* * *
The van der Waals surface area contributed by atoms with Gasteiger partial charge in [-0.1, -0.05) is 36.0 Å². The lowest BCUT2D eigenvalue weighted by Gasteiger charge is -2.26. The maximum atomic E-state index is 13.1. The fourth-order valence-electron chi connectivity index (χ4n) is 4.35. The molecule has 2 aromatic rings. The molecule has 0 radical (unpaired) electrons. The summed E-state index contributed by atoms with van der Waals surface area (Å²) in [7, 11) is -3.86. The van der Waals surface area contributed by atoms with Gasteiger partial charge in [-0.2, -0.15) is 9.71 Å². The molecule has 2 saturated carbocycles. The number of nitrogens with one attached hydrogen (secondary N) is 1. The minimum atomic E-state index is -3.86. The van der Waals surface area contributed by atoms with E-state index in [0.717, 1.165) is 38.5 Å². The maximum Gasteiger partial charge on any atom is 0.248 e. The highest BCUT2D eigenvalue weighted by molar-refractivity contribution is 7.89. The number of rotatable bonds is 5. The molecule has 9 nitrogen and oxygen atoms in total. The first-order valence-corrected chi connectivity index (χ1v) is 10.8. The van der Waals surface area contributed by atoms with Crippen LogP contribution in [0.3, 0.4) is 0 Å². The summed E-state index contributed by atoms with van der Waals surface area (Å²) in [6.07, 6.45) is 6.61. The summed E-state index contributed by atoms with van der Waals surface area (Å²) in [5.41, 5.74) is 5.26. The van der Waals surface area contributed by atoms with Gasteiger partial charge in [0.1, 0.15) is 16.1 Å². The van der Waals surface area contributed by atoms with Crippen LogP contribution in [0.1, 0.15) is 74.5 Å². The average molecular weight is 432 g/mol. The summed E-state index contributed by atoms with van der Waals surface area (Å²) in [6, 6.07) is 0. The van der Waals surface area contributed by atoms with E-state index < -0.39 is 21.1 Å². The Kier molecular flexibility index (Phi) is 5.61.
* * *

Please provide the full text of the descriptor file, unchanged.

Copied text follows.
The van der Waals surface area contributed by atoms with Gasteiger partial charge in [-0.1, -0.05) is 36.0 Å². The lowest BCUT2D eigenvalue weighted by Gasteiger charge is -2.26. The maximum atomic E-state index is 13.1. The fourth-order valence-electron chi connectivity index (χ4n) is 4.35. The molecule has 2 aromatic rings. The molecule has 0 radical (unpaired) electrons. The summed E-state index contributed by atoms with van der Waals surface area (Å²) in [7, 11) is -3.86. The van der Waals surface area contributed by atoms with Gasteiger partial charge in [-0.2, -0.15) is 9.71 Å². The molecule has 2 saturated carbocycles. The number of nitrogens with one attached hydrogen (secondary N) is 1. The minimum atomic E-state index is -3.86. The van der Waals surface area contributed by atoms with E-state index in [0.717, 1.165) is 38.5 Å². The maximum Gasteiger partial charge on any atom is 0.248 e. The highest BCUT2D eigenvalue weighted by molar-refractivity contribution is 7.89. The number of rotatable bonds is 5. The molecule has 9 nitrogen and oxygen atoms in total. The first-order valence-corrected chi connectivity index (χ1v) is 10.8. The van der Waals surface area contributed by atoms with Crippen LogP contribution in [0.3, 0.4) is 0 Å². The summed E-state index contributed by atoms with van der Waals surface area (Å²) in [6.07, 6.45) is 6.61. The summed E-state index contributed by atoms with van der Waals surface area (Å²) in [5.41, 5.74) is 5.26. The van der Waals surface area contributed by atoms with Gasteiger partial charge in [0.1, 0.15) is 16.1 Å². The van der Waals surface area contributed by atoms with Crippen LogP contribution in [0.1, 0.15) is 74.5 Å². The average molecular weight is 432 g/mol. The summed E-state index contributed by atoms with van der Waals surface area (Å²) in [6, 6.07) is 0. The van der Waals surface area contributed by atoms with E-state index < -0.39 is 21.1 Å². The Kier molecular flexibility index (Phi) is 5.61.